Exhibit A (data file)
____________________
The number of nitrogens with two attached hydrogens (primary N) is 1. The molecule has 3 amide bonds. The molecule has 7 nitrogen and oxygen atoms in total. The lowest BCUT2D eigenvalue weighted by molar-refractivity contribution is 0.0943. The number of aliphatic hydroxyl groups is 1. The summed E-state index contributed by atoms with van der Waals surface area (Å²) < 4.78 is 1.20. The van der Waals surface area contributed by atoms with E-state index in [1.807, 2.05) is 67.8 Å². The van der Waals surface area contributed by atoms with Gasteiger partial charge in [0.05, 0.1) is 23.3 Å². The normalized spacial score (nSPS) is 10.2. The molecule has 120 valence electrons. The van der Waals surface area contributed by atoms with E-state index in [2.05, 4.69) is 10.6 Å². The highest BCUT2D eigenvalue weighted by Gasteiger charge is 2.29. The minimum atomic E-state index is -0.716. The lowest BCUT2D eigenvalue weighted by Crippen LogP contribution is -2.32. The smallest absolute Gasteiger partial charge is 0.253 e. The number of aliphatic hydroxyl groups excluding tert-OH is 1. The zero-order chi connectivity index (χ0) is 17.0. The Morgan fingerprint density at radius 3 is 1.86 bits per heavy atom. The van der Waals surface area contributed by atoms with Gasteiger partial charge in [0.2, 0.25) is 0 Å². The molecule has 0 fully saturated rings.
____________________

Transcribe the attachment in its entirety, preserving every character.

The number of nitrogens with two attached hydrogens (primary N) is 1. The molecule has 3 amide bonds. The molecule has 7 nitrogen and oxygen atoms in total. The lowest BCUT2D eigenvalue weighted by molar-refractivity contribution is 0.0943. The number of aliphatic hydroxyl groups is 1. The summed E-state index contributed by atoms with van der Waals surface area (Å²) < 4.78 is 1.20. The van der Waals surface area contributed by atoms with E-state index in [1.807, 2.05) is 67.8 Å². The van der Waals surface area contributed by atoms with Gasteiger partial charge in [0.05, 0.1) is 23.3 Å². The normalized spacial score (nSPS) is 10.2. The molecule has 120 valence electrons. The van der Waals surface area contributed by atoms with E-state index in [2.05, 4.69) is 10.6 Å². The highest BCUT2D eigenvalue weighted by Gasteiger charge is 2.29. The minimum atomic E-state index is -0.716. The lowest BCUT2D eigenvalue weighted by Crippen LogP contribution is -2.32. The smallest absolute Gasteiger partial charge is 0.253 e. The number of aliphatic hydroxyl groups excluding tert-OH is 1. The zero-order chi connectivity index (χ0) is 17.0. The Morgan fingerprint density at radius 3 is 1.86 bits per heavy atom. The van der Waals surface area contributed by atoms with Gasteiger partial charge in [0.2, 0.25) is 0 Å². The molecule has 0 fully saturated rings.